Published Mar 07, 2014Life must feel good for Aloe Blacc (born Egbert Nathaniel Dawkins III) in the post-Avicii era. After toiling away for nearly 20 years, the California native has had minor success — counting his hip-hop Emanon days and more notably the single "I Need A Dollar" off 2010's Good Things — but nothing like what "Wake Me Up" has done for his career. Lift Your Spirit finds Blacc with a bit of swagger in his step, and he acknowledges as much on single "The Man": "Go ahead and tell everybody/ I'm the man, I'm the man, I'm the man."
His folksy-soul Bill Withers by way Sam Cooke vocals and lyricism are nothing new, but the project finds Blacc doing a soft reboot of sorts, as he introduces his sound to his new fan base. Blacc is who he is, and expecting something completely fresh and new, rather than fresh and familiar is perhaps wrongheaded. See "The Hand is Quicker" for that Bill Withers-esque sound long-time fans know and love.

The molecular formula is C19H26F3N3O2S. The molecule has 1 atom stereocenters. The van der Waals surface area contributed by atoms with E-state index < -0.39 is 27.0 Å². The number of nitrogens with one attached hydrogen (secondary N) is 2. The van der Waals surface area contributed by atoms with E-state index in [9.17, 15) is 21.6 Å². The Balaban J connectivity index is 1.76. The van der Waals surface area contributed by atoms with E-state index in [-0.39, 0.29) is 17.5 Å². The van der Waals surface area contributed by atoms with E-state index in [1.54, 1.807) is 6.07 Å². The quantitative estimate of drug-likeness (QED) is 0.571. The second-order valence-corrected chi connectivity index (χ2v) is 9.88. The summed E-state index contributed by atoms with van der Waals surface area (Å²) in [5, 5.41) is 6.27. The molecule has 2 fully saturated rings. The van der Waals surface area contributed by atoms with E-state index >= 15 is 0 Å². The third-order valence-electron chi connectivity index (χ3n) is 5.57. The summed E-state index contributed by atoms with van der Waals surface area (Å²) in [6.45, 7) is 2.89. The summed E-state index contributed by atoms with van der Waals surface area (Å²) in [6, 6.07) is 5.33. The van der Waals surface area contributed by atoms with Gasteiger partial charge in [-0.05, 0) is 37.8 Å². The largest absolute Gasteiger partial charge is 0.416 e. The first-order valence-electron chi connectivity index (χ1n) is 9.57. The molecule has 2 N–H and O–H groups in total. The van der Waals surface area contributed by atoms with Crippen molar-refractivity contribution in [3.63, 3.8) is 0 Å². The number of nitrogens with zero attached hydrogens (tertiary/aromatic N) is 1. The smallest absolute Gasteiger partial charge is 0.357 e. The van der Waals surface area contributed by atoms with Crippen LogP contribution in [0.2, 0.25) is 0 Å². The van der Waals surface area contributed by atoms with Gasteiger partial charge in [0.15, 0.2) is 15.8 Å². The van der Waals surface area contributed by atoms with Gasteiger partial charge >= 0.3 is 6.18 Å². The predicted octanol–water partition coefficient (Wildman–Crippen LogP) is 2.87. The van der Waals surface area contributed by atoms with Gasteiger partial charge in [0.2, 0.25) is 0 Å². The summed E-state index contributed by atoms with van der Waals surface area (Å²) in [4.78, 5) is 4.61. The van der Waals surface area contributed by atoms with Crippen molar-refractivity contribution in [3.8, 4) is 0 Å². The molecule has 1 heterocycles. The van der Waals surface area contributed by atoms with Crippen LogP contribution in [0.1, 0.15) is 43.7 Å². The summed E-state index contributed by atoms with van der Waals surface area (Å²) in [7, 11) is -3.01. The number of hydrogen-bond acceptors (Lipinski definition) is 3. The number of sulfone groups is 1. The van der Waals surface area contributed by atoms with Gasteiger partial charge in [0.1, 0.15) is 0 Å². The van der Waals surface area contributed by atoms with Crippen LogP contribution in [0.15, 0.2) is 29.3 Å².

"The Man" comes off as an old Elton John remake — it's not — and "Wake Me Up" makes an inevitable appearance, this time in acoustic form. "Red Velvet Seat" is a smooth, vintage Blacc track, but the '60s strut of "Can You Do This" is perhaps a creative overreach. Overall, the "catered for radio" quotient has been kicked up. The end result is lot of poppy (sappy?) inspirational grooves: see the title track or "Eyes of a Child." Lift Your Spirit is rather formulaic from that standpoint — not as spicy or daring as past efforts — but it's folksy, soulful, and groovy enough to catch your attention. (Universal)